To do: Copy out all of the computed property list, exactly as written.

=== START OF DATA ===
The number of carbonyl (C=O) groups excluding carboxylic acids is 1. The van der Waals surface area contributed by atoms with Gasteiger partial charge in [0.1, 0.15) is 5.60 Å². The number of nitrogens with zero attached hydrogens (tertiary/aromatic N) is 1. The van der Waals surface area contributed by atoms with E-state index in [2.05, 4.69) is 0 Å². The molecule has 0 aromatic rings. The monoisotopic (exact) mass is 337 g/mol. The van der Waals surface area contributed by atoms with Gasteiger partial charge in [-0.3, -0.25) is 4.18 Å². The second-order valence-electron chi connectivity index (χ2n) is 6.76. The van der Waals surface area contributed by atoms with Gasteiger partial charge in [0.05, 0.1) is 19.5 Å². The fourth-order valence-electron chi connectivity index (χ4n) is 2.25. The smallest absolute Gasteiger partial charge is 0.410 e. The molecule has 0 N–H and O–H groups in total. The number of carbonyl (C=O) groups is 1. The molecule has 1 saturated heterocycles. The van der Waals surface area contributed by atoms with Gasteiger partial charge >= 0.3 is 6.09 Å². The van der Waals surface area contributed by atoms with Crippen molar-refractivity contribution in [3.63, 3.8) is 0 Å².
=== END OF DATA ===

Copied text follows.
The number of carbonyl (C=O) groups excluding carboxylic acids is 1. The van der Waals surface area contributed by atoms with Gasteiger partial charge in [0.1, 0.15) is 5.60 Å². The number of nitrogens with zero attached hydrogens (tertiary/aromatic N) is 1. The van der Waals surface area contributed by atoms with E-state index in [2.05, 4.69) is 0 Å². The molecule has 0 aromatic rings. The monoisotopic (exact) mass is 337 g/mol. The van der Waals surface area contributed by atoms with Gasteiger partial charge in [-0.3, -0.25) is 4.18 Å². The second-order valence-electron chi connectivity index (χ2n) is 6.76. The van der Waals surface area contributed by atoms with Gasteiger partial charge in [0.05, 0.1) is 19.5 Å². The fourth-order valence-electron chi connectivity index (χ4n) is 2.25. The smallest absolute Gasteiger partial charge is 0.410 e. The molecule has 0 N–H and O–H groups in total. The number of carbonyl (C=O) groups is 1. The molecule has 1 saturated heterocycles. The van der Waals surface area contributed by atoms with Gasteiger partial charge >= 0.3 is 6.09 Å². The van der Waals surface area contributed by atoms with Crippen molar-refractivity contribution in [3.63, 3.8) is 0 Å².